LANSING (AP) – The state Senate yesterday approved selling part of the state’s tobacco settlement to gain $1 billion to invest in up-and-coming industries that may provide Michigan the jobs it sorely needs.
The Senate voted 34-4 to sell about one-third of the state’s future tobacco settlement, money that tobacco companies are paying to end a string of lawsuits involving health care costs for sick smokers.
The $1 billion would be used to help broaden Michigan’s economy beyond its heavy reliance on traditional manufacturing. A portion of the money would be invest in life sciences, advanced automotive manufacturing, homeland security, defense technology and alternative energy. At least $240 million over five years would go to grants and loans for life sciences.
Because the Senate made changes to the legislation, it now heads back to the House, which first proposed the plan in the summer and approved it last month. The Senate’s vote moves the economic stimulus package closer to the desk of Democratic Gov. Jennifer Granholm, who supports it.
“We’re taking a major step forward in recognizing that Michigan’s economic and jobs future is going to look very different from our economic past,” said Senate Majority Leader Ken Sikkema (R-Wyoming).
Sen. Mark Schauer (D-Battle Creek) said current headlines about Delphi Corp.’s bankruptcy, General Motors Corp.’s financial struggles and other bad economic news show why the state must act quickly.
“Michigan’s recent economic struggles demonstrate the danger of putting all our eggs in one basket,” he said.
Known as securitization, the sale of a portion of the tobacco settlement would provide a lump sum rather than payments spread out over many years. The state could get about 56 cents for every $1 sold from the tobacco settlement, according to the nonpartisan Senate Fiscal Agency. Much of the tobacco settlement currently goes to the Michigan Merit Award Scholarship for college-bound high school students and for health benefits for poor residents.
The nine-bill package would create the 21st Century Jobs Trust Fund. Two boards, mostly appointed by the governor, would award grants and loans to so-called “competitive-edge” businesses and make venture capital and private equity investments.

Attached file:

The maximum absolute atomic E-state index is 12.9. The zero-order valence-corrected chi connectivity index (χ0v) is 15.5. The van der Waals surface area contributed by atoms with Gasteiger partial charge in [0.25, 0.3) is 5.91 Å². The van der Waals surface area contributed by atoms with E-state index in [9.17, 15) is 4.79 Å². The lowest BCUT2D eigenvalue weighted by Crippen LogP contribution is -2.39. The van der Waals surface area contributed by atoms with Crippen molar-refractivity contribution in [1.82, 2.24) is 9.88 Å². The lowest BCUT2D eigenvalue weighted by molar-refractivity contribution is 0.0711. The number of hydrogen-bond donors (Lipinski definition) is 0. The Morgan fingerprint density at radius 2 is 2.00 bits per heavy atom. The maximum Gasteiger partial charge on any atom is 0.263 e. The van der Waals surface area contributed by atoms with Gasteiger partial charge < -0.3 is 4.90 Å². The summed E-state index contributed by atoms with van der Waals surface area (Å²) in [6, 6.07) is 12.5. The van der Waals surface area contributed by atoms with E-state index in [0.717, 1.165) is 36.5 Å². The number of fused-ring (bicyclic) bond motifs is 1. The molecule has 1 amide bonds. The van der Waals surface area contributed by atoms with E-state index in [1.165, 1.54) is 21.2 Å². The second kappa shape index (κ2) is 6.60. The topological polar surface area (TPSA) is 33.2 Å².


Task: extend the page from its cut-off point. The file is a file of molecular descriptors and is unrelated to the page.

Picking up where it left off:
One bill would create a life sciences pipeline aimed at building a network of tech-based companies that can work together on a product from start to finish. Another would reduce fees on businesses selling stock.
While the legislation received mostly bipartisan support in the GOP-controlled Senate, four Republicans voted against it.
“We are better served by removing the obstacles to job creation than by trying to engineer a giant program where government pretends to know more than the market,” said Sen. Laura Toy (R-Livonia). She also argued that voters should decide whether to go ahead with the plan.
Some critics have complained that the legislation, by allowing for direct state investments in private equities, violates the spirit of a long-standing constitutional ban on such investments.
But Granholm and most lawmakers disagree.
Granholm applauded the Senate for passing the securitization plan and urged the House to pass it quickly. Granholm spokeswoman Liz Boyd said the $1 billion could be used to leverage another $1 billion in private investment.
Jason Brewer, a spokesman for Republican House Speaker Craig DeRoche of Novi, said it was too early to say when the House could vote on the plan. He cautioned that House Republicans think the plan must be accompanied by legislation cutting business taxes.
“We view the issues as one and the same,” Brewer said. “We can’t invest in the future without changing our tax code to make Michigan a more competitive state in which to do business.”
The Senate could vote on business tax legislation next week.